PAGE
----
Instead, Taylor’s wild, screeching vocal leads make the story into a humorous lesson on actions and their consequences that he learned the hard way himself. Taylor’s over-the-top leads and frank discussion of mutual sexual betrayal made this song into a major hit on the R&B and pop charts, launching his long career as a manically powerful singer.

12) What a Man by Linda Lyndell (1968)

Released in 1968, Linda Lyndell’s “What a Man” was grounded by a more complicated, subtle-but-funky drum beat. This engaging rhythm presented an evolution from the straightforward thump that had dominated previous Stax hits. This gentle, spicy texture was complemented by easy going keyboard and guitar parts that foreshadowed the tone Stax would embrace in the early 70s. 

R&B audiences, many of whom were aging from youth into young adulthood, connected with this touch of sophistication, as well as with Lyndell’s vocal praise for a loving man who could provide for a woman’s needs. Decades later, this hit would be revived in sample form for hip hop group Salt-N-Pepa’s hit “Whatta Man,” bringing Lyndell’s heartfelt original a new generation of fans.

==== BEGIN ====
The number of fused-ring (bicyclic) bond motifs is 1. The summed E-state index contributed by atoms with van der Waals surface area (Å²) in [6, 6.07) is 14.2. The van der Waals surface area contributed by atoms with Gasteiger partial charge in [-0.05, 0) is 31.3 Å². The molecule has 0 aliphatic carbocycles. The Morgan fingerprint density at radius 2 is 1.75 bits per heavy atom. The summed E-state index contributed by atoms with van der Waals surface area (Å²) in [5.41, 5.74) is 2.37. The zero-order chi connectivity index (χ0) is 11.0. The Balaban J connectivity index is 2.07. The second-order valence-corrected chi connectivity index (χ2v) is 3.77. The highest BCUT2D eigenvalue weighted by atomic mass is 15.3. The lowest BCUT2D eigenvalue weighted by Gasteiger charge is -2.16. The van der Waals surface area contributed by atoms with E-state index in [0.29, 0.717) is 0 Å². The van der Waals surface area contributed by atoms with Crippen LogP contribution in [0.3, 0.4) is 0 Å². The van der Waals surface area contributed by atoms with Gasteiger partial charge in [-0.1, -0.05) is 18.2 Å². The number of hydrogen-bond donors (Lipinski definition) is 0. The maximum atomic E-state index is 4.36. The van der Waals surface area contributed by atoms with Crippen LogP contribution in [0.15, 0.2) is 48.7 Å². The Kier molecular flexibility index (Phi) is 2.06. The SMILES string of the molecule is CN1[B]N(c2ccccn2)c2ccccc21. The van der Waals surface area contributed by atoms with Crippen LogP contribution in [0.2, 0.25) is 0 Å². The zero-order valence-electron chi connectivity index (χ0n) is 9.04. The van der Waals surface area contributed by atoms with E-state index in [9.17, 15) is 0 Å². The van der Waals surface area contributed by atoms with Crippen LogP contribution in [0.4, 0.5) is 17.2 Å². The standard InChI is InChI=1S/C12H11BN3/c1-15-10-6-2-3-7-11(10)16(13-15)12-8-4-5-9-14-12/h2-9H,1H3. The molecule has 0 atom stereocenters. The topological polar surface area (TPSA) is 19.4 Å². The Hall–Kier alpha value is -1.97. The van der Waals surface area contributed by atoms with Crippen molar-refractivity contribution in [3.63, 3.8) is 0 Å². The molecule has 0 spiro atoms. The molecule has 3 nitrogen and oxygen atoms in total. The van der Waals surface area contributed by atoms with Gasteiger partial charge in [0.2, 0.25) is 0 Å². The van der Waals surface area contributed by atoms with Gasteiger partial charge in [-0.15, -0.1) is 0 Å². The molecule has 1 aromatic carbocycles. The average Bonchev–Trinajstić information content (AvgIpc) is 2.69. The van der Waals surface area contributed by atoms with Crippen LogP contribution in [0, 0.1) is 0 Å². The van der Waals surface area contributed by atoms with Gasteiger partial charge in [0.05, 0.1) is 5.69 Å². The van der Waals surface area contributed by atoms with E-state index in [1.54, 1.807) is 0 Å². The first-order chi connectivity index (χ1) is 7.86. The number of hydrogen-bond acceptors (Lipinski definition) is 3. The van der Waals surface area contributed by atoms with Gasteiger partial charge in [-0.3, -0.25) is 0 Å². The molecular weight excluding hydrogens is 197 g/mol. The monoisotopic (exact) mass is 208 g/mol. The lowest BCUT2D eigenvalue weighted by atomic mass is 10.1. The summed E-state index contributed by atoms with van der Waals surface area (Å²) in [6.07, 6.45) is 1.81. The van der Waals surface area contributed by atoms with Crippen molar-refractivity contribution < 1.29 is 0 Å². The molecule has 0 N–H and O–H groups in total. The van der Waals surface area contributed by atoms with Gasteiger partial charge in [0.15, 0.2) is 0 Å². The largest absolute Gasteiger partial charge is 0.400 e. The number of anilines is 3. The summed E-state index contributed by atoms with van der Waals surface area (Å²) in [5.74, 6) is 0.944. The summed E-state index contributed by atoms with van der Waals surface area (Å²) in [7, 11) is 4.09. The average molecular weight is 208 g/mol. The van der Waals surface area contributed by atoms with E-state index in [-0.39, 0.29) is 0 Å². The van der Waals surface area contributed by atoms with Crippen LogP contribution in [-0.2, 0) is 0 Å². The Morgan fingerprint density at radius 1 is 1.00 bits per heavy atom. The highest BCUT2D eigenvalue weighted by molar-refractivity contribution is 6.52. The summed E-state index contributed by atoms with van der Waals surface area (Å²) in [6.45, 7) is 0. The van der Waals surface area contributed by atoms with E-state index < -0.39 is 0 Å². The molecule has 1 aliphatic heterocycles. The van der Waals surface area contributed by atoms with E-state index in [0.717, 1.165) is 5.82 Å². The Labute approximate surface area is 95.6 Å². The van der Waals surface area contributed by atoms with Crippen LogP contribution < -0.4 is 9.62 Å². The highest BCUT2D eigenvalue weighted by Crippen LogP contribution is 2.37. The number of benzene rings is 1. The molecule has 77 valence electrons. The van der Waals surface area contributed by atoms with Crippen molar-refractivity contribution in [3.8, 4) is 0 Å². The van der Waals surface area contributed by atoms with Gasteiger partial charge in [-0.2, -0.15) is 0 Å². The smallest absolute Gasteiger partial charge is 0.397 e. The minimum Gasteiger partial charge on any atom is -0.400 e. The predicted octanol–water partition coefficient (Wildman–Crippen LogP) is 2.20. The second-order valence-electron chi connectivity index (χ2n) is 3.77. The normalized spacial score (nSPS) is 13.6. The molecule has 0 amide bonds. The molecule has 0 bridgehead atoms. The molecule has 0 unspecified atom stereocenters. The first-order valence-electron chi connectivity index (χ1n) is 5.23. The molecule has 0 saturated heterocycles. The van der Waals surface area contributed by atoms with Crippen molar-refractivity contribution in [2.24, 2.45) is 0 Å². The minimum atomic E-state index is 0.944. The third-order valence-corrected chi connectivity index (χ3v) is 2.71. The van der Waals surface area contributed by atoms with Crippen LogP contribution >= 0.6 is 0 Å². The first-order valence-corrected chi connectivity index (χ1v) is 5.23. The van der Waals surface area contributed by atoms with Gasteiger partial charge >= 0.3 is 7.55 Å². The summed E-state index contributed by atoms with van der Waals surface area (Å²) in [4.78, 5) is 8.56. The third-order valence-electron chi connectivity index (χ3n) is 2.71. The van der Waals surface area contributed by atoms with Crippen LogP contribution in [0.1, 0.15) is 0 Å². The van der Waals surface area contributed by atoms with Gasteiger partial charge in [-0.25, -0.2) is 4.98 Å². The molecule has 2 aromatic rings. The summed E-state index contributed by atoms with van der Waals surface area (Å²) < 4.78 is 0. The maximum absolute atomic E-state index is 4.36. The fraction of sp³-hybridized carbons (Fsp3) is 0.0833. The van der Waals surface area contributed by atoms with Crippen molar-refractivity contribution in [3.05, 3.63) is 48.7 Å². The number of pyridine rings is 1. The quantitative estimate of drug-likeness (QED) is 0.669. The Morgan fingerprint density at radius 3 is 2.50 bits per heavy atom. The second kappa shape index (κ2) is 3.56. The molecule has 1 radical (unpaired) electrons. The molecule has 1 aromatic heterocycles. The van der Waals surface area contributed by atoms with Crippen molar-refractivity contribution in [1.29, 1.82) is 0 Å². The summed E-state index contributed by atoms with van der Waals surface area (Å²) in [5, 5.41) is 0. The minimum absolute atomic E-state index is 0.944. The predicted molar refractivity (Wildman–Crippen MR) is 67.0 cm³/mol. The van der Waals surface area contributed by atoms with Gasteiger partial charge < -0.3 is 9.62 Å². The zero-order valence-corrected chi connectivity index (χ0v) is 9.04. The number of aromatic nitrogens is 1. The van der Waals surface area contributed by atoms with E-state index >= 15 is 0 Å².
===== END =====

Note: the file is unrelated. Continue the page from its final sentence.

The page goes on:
Conclusion

Stax Records produced some of the most beloved R&B songs in music history, making sure that the American South was well represented in the charts of the 1960s and 70s. The best Stax songs channeled the joys, hopes and heartache experienced by the African-American community into contagiously catchy hits that connected with audiences in every corner of the globe. 

  • The label found itself at its best when combining the vocal talents of homegrown stars such as Otis Redding and Carla Thomas with crisp, funky instrumental backing by their talented stable of in-house musicians. The result, a blend of R&B, gospel, blues, and funk that rocketed young music fans on to the dance floor, came to be known as Southern Soul.